The Star Beacon; Ashtabula, Ohio

July 18, 2013

A Don McCormack column: Interference penalties changing

Sports Editor

Paying a high school football visit to the variety store...

Passing fancy

In mirroring the National Football League and college football, the passing game has become a bigger part of football at the high school level than ever before.

Fans of the game at the high school level will see two significant rules changes, both in regards to the passing game, commencing with the 2013 season.

Both changes deal with the penalty for pass interference, on both sides of the football.

Starting this fall, the penalty for the infraction will be reduced.

While the 15-yard penalty will remain in effect for both defensive and offensive pass interference, the changes coming into play in regards to downs.

The automatic first down, a trademark for defensive pass interference infractions at every level for seemingly forever, has been eliminated.

Along those lines, the automatic loss of down for offensive pass interference, has also been taken out. That change will not be as readily apparent to fans as offensive pass interference is rarely called, even more so when compared to the number of penalty flags that are tossed for defensive infractions.

“Offensive and defensive pass interference and the penalty structure related to these fouls has been debated many times in recent years,” Brad Garrett, chairman of the National Federation of High School Sports Football Rules Committee and assistant executive director of the Oregon School Activities Association, said. “Proposals that either deleted the loss of down or the automatic first down – but not both – failed to gain support among committee members.

"The proposal to eliminate both components, thus not upsetting the balance between offense and defense, was the key factor in the adoption of the new rule.”

Helmet issues

In an effort to continue minimizing the risk of injury in high school football, three additional rules will take effect this season to address helmets coming off players’ heads during games.

As a followup to last year’s rules change that required players to sit out one play if their helmet comes off while the ball was live, the committee approved three additional rules that are extensions of last year’s change.

An illegal personal contact foul was added to state that “no player or non-player shall initiate contact with an opposing player whose helmet has come completely off.”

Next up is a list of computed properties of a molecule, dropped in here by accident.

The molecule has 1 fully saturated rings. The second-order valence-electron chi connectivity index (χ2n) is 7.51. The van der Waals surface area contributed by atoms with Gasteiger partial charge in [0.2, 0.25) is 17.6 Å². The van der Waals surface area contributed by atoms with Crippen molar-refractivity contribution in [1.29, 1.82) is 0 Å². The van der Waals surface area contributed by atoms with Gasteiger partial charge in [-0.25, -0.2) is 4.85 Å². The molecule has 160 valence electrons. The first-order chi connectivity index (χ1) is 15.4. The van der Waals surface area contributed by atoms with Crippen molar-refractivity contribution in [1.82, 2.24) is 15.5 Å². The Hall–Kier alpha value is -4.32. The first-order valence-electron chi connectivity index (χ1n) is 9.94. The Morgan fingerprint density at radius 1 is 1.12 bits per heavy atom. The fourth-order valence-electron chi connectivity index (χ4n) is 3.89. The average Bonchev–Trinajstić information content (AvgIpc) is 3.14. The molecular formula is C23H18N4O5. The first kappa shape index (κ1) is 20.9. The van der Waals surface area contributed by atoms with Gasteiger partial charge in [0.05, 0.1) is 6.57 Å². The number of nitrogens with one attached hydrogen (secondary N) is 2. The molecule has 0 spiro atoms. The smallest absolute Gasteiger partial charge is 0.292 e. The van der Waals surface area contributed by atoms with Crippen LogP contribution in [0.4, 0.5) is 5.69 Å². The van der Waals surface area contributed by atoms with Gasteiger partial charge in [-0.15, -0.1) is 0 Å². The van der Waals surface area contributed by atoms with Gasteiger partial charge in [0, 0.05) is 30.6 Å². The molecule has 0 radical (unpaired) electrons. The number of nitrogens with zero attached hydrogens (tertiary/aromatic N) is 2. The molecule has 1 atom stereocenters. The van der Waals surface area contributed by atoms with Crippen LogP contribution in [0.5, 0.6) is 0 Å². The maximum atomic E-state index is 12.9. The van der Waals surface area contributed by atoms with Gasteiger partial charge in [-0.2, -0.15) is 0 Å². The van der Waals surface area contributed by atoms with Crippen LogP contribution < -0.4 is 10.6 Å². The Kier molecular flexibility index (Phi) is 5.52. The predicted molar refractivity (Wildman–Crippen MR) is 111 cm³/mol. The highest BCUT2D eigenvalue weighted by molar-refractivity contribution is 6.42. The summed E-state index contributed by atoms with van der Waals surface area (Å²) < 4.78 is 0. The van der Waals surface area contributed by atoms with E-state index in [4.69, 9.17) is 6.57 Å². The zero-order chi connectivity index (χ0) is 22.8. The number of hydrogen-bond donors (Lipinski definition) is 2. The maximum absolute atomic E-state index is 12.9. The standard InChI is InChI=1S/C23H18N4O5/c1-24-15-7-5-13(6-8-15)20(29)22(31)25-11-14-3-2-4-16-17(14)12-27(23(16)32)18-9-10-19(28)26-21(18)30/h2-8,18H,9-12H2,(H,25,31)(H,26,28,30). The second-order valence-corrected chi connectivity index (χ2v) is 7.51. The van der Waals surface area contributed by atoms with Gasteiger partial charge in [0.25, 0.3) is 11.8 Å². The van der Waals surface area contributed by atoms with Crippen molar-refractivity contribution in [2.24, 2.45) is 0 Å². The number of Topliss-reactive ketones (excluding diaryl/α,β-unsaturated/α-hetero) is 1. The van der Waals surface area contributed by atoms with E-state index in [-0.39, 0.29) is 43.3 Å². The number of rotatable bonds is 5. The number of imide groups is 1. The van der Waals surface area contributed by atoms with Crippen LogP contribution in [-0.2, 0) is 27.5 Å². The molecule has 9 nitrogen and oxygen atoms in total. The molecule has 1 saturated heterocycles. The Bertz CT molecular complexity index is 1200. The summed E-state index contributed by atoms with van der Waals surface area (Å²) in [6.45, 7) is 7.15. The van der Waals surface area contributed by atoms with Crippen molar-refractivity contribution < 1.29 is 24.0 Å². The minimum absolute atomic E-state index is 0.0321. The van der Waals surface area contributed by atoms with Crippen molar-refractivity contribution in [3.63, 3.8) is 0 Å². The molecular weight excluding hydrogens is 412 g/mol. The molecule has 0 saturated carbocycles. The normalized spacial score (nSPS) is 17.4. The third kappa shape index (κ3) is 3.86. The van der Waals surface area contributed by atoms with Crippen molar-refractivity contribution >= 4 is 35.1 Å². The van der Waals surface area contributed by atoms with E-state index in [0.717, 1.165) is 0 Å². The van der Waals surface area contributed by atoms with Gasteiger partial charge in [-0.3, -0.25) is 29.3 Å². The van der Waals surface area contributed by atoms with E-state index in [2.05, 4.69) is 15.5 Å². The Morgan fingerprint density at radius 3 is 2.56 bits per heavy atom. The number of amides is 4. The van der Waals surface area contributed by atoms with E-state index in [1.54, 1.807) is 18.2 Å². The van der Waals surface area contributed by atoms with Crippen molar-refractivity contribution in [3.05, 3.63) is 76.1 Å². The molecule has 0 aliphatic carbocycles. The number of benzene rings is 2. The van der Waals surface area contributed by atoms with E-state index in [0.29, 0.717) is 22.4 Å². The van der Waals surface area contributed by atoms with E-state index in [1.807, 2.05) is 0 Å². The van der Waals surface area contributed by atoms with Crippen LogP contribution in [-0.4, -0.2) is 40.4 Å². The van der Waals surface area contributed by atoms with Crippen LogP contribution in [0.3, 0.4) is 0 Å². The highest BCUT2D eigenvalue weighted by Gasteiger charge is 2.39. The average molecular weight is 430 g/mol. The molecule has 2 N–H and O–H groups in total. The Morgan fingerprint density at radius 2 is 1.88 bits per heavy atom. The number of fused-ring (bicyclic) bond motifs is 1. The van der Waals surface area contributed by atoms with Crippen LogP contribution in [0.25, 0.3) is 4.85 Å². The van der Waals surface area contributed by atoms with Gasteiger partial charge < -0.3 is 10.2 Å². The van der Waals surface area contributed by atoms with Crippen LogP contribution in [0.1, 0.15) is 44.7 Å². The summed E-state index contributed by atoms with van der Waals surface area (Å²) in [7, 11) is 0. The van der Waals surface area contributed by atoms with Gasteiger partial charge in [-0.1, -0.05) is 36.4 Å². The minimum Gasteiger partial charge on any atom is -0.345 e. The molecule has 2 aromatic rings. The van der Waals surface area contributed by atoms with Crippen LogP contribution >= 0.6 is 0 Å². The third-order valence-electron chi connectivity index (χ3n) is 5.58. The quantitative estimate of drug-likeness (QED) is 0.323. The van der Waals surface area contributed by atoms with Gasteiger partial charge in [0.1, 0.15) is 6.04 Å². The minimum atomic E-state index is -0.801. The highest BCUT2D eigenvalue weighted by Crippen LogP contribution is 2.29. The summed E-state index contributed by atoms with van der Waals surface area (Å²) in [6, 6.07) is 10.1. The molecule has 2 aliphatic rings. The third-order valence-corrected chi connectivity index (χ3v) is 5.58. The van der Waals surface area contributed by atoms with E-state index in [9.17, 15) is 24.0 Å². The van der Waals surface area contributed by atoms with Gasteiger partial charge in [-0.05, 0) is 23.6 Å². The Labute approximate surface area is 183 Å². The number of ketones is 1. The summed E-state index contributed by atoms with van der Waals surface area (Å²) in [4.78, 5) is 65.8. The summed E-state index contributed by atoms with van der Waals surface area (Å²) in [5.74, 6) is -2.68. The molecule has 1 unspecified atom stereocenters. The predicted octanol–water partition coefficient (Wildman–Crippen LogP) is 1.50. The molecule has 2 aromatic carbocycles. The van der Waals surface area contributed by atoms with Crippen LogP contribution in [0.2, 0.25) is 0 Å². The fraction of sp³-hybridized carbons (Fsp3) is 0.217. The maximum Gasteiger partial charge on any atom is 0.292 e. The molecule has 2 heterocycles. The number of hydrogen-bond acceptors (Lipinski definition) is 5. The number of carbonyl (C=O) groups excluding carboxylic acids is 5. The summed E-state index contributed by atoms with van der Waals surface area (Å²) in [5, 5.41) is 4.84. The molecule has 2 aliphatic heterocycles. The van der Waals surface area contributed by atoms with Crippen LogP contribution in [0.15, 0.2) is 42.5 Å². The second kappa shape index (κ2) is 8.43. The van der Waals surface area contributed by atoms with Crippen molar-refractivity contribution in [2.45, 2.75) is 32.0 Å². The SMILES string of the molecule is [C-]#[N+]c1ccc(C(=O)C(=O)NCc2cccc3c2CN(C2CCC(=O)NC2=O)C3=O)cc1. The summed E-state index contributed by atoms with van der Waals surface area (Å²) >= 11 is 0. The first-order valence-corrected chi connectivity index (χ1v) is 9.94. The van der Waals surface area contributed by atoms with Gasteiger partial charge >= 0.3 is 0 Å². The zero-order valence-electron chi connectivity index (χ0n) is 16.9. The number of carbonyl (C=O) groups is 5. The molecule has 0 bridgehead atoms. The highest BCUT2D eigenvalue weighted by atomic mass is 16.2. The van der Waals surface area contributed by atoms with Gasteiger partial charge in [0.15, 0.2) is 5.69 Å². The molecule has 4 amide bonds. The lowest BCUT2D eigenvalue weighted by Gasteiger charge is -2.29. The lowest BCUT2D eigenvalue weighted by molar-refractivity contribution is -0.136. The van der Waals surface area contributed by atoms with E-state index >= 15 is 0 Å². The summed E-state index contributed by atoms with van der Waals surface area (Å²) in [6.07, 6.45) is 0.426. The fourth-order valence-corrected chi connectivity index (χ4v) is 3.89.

Additionally, a new listing will state that it is illegal participation “for a player whose helmet comes completely off during a down to continue to participate beyond the immediate action in which the player is engaged.”

Bob Colgate, NFHS director of sports and sports medicine, explained the additions.

“With its continued focus on risk minimization, the committee determined that a helmet-less player shall not block, tackle or otherwise participate beyond the immediate action in which the player is engaged when the helmet came completely off,” he said“The penalty would be a live-ball, basic-spot foul.”

The NFHS Football Rules Committee also added language that states that if the helmet comes completely off during the down or subsequent dead-ball action related to the down – and is not directly attributable to a foul by the opponent – the player must leave the game for at least one down.

Th exceptions will be at halftime or overtime session. When this occurs, an official’s timeout shall be called.

“Player safety has been and will continue to be the top priority for members of the NFHS Football Rules Committee,” Garrett said. “These rules changes regarding helmet-less players are more examples of the group’s commitment to minimize risk within the game.”

Catching on

The rules committee also clarified a rule approved last year regarding the definition of a catch.

That rule stated that a receiver is required to establish possession of the ball and contact the ground inbounds while maintaining possession – regardless of the opponent’s action.

“The committee clarified the definition of a catch such that an airborne player who has forward progress stopped inbounds and is carried out of bounds by an opponent before contacting the ground is awarded a catch at the spot of forward progress,” Colgate said.

McCormack is the sports editor of the Star Beacon. Reach him at